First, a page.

Travis Cornejo resigned as editor-in-chief of The Maneater in the wake of the April Fools’ Day parody. On Thursday, the Office of Student Conduct called Cornejo and said, in effect, to ignore its Tuesday letter to him. Thank goodness.
The letter had spoken of two "possible violations of University regulations":
- Obstruction or disruption of teaching, research administration, conduct proceedings, or other University activities, including its public service functions on or off campus. Specifically: You allegedly participated in the editing process of the April Fools' Maneater Publication which disrupted the University community by printing offensive articles.
- Disruptive or disorderly conduct or lewd, indecent, or obscene conduct or expression. Specifically: You allegedly participated in the editing process of the April Fools' Maneater Publication in which several articles were disruptive, lewd, offensive, and indecent to people in the University community.
The First Amendment was not designed to protect pretty speech. Pretty speech needs no protection. The First Amendment protects offensive and sometimes even lewd, disruptive and indecent speech.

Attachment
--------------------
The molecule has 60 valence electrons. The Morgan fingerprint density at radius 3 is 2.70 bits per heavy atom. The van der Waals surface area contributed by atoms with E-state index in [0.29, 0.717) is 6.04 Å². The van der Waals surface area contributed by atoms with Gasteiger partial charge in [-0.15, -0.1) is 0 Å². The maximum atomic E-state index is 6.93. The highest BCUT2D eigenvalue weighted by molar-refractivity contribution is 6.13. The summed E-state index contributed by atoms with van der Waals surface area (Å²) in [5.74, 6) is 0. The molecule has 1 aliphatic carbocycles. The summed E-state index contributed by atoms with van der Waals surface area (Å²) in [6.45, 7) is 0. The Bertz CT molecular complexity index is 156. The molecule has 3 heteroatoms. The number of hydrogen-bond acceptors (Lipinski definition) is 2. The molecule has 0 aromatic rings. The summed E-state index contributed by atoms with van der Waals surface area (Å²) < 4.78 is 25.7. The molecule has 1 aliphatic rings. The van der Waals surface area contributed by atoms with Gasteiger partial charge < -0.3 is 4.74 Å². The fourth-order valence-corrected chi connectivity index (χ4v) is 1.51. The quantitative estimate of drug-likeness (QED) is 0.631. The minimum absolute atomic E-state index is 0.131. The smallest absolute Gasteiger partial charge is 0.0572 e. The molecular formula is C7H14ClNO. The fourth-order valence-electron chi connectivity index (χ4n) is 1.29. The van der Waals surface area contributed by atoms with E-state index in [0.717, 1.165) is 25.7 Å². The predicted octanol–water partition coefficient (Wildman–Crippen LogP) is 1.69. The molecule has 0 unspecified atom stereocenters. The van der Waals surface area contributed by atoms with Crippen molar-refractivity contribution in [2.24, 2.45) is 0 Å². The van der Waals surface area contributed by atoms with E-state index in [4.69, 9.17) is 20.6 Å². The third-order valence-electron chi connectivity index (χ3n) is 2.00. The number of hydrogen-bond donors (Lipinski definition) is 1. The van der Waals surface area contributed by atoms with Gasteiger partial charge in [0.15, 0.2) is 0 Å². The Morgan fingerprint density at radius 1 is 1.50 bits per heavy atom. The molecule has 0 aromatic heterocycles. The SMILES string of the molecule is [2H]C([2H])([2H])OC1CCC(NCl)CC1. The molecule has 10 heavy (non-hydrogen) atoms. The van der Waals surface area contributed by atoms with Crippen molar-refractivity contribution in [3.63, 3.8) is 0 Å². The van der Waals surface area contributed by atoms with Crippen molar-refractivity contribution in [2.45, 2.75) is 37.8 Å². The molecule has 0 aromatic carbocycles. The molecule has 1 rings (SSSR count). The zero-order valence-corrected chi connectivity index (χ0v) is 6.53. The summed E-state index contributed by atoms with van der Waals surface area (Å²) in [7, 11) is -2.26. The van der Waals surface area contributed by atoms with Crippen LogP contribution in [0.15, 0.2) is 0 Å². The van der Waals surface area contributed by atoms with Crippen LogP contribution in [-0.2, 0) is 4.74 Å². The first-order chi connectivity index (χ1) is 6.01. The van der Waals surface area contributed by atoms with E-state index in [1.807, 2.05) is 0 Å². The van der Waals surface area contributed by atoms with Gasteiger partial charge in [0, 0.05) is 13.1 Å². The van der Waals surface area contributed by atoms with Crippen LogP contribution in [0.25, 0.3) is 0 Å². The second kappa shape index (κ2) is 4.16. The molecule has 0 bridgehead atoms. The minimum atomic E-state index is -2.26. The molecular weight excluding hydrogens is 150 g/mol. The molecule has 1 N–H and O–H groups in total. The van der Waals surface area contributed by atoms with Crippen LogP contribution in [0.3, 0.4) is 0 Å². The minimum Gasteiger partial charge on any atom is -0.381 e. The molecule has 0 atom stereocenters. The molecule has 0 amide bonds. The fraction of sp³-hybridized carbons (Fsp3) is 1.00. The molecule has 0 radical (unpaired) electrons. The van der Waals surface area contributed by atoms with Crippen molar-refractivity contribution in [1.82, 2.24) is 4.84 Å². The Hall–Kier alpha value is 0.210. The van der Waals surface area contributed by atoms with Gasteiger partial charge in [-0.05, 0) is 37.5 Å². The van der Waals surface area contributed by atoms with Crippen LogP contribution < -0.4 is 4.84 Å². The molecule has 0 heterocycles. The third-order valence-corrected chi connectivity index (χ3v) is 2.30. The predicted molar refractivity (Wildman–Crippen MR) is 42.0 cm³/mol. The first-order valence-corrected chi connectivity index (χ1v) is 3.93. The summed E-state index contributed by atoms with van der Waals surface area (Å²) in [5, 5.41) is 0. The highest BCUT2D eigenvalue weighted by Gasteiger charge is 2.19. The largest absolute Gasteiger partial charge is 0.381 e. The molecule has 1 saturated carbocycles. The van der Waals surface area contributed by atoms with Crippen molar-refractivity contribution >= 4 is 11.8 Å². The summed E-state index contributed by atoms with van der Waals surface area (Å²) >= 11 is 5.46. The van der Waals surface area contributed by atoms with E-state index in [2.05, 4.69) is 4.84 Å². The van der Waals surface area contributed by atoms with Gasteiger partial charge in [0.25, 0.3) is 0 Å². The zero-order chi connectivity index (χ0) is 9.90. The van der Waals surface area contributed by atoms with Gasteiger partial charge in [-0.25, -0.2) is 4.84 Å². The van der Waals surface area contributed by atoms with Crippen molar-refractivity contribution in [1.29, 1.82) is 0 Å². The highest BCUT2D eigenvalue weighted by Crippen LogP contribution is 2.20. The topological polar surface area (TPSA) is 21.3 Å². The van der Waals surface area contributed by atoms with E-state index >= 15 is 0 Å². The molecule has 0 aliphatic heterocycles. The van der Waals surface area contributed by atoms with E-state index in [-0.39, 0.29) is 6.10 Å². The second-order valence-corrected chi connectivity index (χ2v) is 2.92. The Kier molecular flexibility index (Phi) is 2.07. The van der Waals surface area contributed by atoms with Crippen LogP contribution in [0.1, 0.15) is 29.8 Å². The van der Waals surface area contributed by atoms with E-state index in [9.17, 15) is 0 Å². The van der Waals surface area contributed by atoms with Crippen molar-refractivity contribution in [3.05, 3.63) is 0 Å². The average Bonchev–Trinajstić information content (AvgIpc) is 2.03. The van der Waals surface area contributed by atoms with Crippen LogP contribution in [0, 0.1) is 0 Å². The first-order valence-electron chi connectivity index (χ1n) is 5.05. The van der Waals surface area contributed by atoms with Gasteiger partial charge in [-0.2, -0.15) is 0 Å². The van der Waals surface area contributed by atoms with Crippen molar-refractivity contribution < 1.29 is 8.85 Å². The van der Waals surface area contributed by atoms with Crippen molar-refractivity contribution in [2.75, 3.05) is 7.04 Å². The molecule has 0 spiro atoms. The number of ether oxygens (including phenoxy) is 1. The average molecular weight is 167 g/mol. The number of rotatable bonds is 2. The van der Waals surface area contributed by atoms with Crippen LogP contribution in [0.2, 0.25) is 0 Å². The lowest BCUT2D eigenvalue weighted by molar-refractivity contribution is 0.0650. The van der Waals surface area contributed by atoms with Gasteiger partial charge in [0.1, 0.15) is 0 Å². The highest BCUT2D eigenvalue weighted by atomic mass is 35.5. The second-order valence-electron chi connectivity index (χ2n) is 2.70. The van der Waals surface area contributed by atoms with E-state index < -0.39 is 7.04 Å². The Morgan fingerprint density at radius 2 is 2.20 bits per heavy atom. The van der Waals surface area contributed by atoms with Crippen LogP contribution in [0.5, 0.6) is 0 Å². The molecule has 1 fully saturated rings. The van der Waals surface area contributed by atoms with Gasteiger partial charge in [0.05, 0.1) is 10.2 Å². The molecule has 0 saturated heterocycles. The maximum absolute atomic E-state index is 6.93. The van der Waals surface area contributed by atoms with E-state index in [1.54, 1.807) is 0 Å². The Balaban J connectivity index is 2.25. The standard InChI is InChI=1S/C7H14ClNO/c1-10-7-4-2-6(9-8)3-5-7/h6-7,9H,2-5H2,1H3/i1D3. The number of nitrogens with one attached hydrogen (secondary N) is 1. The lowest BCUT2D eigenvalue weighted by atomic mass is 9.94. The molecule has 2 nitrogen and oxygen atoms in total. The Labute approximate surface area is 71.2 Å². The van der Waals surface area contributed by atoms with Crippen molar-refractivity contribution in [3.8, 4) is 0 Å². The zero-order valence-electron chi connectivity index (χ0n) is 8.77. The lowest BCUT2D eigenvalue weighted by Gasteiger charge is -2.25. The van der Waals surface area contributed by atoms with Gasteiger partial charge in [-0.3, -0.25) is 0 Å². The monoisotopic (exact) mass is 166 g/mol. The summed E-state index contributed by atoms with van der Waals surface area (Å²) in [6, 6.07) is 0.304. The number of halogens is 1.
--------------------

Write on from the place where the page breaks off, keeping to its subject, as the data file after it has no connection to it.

The University has already been through a similar brouhaha and came up on the losing end in the U.S. Supreme Court’s 6 to 3 decision in Papish v. University of Missouri Board of Curators, 410 U.S. 667 (1973).
Barbara Papish, a graduate student at the School of Journalism, got expelled for selling a newspaper, the Free Press Underground, on campus. The newspaper's cover featured a political cartoon of policemen raping the Statue of Liberty and the Goddess of Justice. The newspaper also contained an article about a member of an organization called "Up Against the Wall Motherf***er." He had been acquitted of assault in New York. The headline read "Motherf***er Acquitted."
The University’s Student Conduct Committee found that Papish had violated a section of the General Standards of Student Conduct that required students "to observe generally accepted standards of conduct." The standards specifically prohibited "indecent conduct or speech." Before Papish was dismissed, the chancellor and Board of Curators affirmed the decision. Using federal law, 42 U.S.C.§ 1983, Papish took her case to federal court in Kansas City, charging that state officials had violated her right to freedom of expression. Although she lost there, the U.S. Supreme Court reversed. The High Court said Papish was "dismissed because of the disapproved content of the newspaper..." The Court held: "The mere dissemination of ideas — no matter how offensive to good taste — on a state university campus may not be shut off in the name alone of 'conventions of decency.'"
Offensive parodies have also received broad protection. The U.S. Supreme Court in Hustler Magazine, Inc. v. Falwell, 485 U.S. 46 (1988), extolled the virtues of the First Amendment even where offensive speech is involved.